16 of 23 people found the following review helpful
hardly the definitive guide to Britain's wildlife,
This review is from: The Nature of Britain (Hardcover)
In some way it is pretty depressing that there exists a market for this kind of rubbish. Undoubtedly it is dressed up well with some good photographs but underneath it is mutton. Does Britain's nature have to play second to the Titchmarsh ego? And instead of the rose-tinted spectacles could we not have an unclouded view of the little wildlife we have?
Out of interest I wondered how the author would describe the marvel that is a British blanket bog and square this with his use of peat in his other job. I was unsurprised to find peat bogs are given a single boxed paragraph largely saying you should stick to the boardwalks as the bog tends to be wet. On the same page is a picture of a moss that is described as a species of Sphagnum but is actually a completely different kind of moss. Aside from apparently not knowing what Sphagnum looks like, and being seemingly unaware that there is more than one species of it (there are about 30 and some are rare) the author recommends we pull some up and squeeze it to see the water pour out. Enough said.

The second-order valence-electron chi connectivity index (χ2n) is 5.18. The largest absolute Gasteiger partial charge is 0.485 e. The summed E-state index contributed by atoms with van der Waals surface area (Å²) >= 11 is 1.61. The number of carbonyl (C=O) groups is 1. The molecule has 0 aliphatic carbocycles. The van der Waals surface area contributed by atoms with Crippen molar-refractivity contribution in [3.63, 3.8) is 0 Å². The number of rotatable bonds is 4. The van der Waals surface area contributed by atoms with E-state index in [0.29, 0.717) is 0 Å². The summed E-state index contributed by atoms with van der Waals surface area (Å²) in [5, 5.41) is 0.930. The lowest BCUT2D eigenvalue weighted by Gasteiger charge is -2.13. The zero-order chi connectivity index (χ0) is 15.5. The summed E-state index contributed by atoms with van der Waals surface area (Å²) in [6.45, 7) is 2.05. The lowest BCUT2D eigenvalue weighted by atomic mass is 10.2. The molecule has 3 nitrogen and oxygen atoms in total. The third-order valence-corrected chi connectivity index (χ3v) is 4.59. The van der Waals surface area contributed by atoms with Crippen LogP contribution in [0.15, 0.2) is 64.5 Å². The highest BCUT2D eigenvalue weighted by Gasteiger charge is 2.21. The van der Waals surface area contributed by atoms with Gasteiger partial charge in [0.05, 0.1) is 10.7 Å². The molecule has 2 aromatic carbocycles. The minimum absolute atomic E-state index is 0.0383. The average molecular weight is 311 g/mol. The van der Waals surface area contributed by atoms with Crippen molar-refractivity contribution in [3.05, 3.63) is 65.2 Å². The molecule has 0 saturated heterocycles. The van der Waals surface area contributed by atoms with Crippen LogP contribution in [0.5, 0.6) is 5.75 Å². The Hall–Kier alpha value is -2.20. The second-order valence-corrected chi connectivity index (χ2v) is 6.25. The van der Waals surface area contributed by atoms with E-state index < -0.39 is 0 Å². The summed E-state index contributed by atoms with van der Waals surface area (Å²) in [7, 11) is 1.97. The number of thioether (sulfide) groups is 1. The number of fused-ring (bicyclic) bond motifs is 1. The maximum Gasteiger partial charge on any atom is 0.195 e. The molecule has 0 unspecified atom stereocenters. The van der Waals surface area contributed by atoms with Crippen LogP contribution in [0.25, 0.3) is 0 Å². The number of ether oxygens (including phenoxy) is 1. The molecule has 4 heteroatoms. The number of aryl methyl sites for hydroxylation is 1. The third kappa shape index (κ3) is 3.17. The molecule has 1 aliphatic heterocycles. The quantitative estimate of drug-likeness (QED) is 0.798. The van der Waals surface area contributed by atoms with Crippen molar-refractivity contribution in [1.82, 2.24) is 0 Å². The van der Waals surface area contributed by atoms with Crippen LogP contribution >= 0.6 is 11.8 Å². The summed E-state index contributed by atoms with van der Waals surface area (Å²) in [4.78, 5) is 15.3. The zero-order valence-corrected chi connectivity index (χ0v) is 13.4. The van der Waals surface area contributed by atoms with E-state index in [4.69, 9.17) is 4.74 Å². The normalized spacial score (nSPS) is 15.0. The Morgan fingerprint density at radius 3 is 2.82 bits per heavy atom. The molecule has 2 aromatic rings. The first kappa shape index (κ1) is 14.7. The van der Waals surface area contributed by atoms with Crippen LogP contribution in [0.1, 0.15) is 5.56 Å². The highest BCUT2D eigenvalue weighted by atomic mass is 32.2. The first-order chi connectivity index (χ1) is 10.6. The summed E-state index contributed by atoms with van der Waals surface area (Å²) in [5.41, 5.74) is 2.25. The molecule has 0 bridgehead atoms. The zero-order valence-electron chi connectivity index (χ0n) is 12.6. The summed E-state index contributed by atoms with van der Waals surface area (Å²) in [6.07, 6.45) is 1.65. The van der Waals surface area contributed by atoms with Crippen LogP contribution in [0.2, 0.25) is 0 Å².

Maybe I should be less critical but the book is billed as the definitive guide - it isn't. It is a coffee table book for people whose only interest in nature is that it looks nice. If you want something decent go for superb wildlife writing like Mark Cocker's 'Crow Country' or Roger Deakin's 'Wildwood' or something from Collins' New Naturalist series such as Oliver Rackham's 'Woodland'. And if you honestly just want a coffee table book buy the collection of landscape photographer of the year.